Last weekend we switched gears and concentrated on grouse. Saturday we hunted the Mead Wildlife Area north of Milladore. Fresh tracks in the snow in aspen clearcuts and along alder swales led us to a single flush on the edge of a spruce bog. “That’s right where Buster flushed one last year,” No. 1 son remarked. “It snuck out on the opposite side of the alders. I didn’t have a chance for a shot.” Sunday was his last full day home and with the Packer game scheduled that afternoon, we headed back to the spruce bog in the morning. No. 1 declared, “I’m going to take the dog in from the opposite direction and try to outsmart that bird.” With that, he unloaded his brother’s German Shorthaired Pointer “Finn” from a dog box, loaded his gun and headed for the spruces.

     I took Buster into a nearby mature pine plantation that bordered an alder swale – an area that in years past produced several grouse flushes. Despite giving it his all, he failed to find a single bird. I returned to my truck, loaded Buster in a dog box and drove a half mile down the road to where we had agreed to meet. While exiting the truck and stepping on the road, I heard a single shot a hundred yards into the woods.

     No. 1 son, Finn and a large male ruffed grouse capped off a perfect ending to this year’s annual holiday hunt.


~~ Up the Creek

by Ken M. Blomberg

     I learned a bit from No. 1 granddaughter this week. At the ripe old age of 23 months, her knowledge of the natural world around her is nothing short of astonishing. I may be prejudice, but let me explain.

     The kitchen window at her grandparents’ house has been instrumental in opening her mind to an environment beyond four walls. All God’s creations appeal to her - especially birds. When she visits, the parade of her feathered friends excites her to no end. Blue Jays, cardinals, juncos, goldfinches, sparrows, grosbeaks, orioles, crows, blackbirds – and her favorite ones of all, chickadees. She knows their names and calls them out when they arrive at the feeders.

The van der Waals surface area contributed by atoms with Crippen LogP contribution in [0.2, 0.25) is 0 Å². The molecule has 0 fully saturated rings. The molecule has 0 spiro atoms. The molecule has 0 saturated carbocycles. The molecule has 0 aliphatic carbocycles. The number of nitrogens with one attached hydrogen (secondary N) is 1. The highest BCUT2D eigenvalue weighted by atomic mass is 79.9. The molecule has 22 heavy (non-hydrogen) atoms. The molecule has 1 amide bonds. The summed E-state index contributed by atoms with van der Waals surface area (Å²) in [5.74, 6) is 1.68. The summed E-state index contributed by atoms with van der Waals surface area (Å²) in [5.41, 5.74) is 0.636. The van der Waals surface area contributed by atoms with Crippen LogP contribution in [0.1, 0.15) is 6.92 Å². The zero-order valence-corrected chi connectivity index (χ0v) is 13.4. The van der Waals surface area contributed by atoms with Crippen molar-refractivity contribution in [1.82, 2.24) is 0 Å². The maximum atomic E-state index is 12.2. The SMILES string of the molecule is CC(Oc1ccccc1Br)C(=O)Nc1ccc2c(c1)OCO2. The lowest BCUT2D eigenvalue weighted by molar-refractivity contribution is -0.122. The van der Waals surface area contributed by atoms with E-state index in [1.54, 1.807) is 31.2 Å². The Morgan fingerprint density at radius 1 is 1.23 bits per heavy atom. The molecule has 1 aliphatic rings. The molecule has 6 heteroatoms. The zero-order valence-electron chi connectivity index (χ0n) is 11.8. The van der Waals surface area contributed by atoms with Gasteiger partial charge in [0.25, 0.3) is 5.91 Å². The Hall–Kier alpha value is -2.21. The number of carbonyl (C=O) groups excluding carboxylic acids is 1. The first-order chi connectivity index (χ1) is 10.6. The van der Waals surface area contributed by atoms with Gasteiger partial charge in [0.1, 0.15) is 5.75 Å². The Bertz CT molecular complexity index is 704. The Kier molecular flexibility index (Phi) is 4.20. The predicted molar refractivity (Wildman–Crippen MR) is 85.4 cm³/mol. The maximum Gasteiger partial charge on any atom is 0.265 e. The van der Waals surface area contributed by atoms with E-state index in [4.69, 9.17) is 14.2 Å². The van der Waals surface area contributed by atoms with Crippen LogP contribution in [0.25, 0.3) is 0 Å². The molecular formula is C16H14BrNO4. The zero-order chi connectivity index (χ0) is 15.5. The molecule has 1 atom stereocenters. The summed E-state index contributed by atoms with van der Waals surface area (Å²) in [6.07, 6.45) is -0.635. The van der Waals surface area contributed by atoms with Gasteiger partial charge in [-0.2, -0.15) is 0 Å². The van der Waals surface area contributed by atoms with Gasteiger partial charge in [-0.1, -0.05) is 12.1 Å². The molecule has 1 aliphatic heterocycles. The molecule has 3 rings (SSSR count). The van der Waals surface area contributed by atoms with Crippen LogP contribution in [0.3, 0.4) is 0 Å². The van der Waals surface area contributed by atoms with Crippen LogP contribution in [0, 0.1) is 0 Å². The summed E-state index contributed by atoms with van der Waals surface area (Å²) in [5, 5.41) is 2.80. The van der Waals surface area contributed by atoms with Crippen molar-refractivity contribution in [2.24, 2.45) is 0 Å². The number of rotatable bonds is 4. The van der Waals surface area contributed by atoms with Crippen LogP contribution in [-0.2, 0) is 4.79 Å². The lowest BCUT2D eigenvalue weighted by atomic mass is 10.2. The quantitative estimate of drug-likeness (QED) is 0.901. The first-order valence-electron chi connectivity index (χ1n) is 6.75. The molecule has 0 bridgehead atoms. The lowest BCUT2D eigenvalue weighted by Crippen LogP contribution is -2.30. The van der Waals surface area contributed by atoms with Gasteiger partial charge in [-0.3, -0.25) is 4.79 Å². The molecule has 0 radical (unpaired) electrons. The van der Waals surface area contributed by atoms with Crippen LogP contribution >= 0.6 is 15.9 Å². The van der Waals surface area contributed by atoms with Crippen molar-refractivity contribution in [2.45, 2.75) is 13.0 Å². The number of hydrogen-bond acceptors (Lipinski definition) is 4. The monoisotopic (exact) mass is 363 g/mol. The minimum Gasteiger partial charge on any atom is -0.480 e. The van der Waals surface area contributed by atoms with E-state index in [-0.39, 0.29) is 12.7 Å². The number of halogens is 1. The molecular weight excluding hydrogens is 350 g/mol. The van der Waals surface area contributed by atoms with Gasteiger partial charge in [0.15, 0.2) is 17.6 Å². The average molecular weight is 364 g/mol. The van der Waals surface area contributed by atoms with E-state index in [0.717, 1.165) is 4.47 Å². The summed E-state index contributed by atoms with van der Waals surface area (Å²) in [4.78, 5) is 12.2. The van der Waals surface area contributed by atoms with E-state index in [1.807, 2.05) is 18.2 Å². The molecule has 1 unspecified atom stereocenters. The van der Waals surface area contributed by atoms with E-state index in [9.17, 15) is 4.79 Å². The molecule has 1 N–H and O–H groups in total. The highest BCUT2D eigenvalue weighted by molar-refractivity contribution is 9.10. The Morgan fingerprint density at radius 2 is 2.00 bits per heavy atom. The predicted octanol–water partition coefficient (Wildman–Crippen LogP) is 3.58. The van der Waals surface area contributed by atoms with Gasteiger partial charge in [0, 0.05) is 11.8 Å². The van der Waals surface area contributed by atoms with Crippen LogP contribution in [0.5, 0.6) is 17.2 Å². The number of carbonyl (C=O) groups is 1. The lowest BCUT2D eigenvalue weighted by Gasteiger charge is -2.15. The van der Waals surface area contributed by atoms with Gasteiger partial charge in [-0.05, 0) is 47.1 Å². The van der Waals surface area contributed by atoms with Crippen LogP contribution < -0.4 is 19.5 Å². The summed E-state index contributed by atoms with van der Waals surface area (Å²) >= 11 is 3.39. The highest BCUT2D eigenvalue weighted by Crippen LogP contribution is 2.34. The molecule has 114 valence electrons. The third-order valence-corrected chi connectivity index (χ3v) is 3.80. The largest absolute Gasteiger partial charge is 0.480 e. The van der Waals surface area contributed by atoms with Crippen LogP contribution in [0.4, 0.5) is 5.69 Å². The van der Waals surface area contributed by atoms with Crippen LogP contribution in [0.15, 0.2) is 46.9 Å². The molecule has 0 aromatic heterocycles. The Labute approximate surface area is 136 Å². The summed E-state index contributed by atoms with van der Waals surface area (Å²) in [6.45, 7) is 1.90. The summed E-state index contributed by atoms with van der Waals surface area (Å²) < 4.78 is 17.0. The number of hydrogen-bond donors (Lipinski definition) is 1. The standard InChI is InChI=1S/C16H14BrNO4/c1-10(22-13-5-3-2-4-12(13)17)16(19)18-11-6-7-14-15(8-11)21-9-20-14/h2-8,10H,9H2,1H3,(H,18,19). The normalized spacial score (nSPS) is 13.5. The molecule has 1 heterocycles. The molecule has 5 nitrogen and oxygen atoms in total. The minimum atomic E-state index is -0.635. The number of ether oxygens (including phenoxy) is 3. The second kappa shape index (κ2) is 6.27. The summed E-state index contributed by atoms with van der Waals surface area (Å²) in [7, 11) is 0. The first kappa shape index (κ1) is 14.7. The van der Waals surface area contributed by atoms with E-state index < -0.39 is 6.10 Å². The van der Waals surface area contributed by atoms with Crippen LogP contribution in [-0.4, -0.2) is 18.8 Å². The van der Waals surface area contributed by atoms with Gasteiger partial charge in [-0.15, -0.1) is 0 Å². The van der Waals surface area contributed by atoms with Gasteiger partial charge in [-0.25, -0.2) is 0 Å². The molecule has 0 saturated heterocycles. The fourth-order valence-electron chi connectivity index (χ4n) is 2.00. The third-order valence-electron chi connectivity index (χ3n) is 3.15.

Her intense love of birds led to a collection of stuffed toy birds. Not just any kind of stuffed toy, but an Audubon bird equipped with an authentic, squeezable Cornell Lab of Ornithology bird call. So it came to pass, this Christmas we added the Black –capped Chickadee to her collection. As she hugged and squeezed the new addition to her collection, it sang out a simple, 3-note whistled “fee-bee-bee”, not the more familiar call, “chick-a-dee-dee-dee”.

     According to Cornell, “Chickadee calls are complex and language-like, communicating information on identity and recognition of other flocks as well as predator alarms and contact calls. The more dee notes in a chickadee-dee-dee call, the higher the threat level.”

     So here’s where my yet-to-be 2-year old granddaughter indirectly taught me a lesson this week – a real aha moment. Birds vocalize in two ways. Why do birds sing? And for that matter, why do they call? What’s the difference between a bird song and a bird call? Again Cornell, “Birds communicate for many reasons, including to impress and attract a mate - declare territorial boundaries - identify family members - announce the presence of a predator - convey information about food. Most birds draw on a repertoire, or variety of sounds, to convey these meanings. Typical sounds fall into two main groups: relatively long and elaborate songs, used to impress and attract a mate or declare territorial boundaries; and briefer calls, typically used to identify family members, announce the presence of a predator, or convey information about food.”

     From the beginning of our time, man has listened to, mimicked, and turned bird melodies into music. And low and behold, researchers have now discovered striking similarities between bird song and human music. In fact, they found passages in the song of the Musician Wren with striking similarity to passages from composers Bach and Haydn.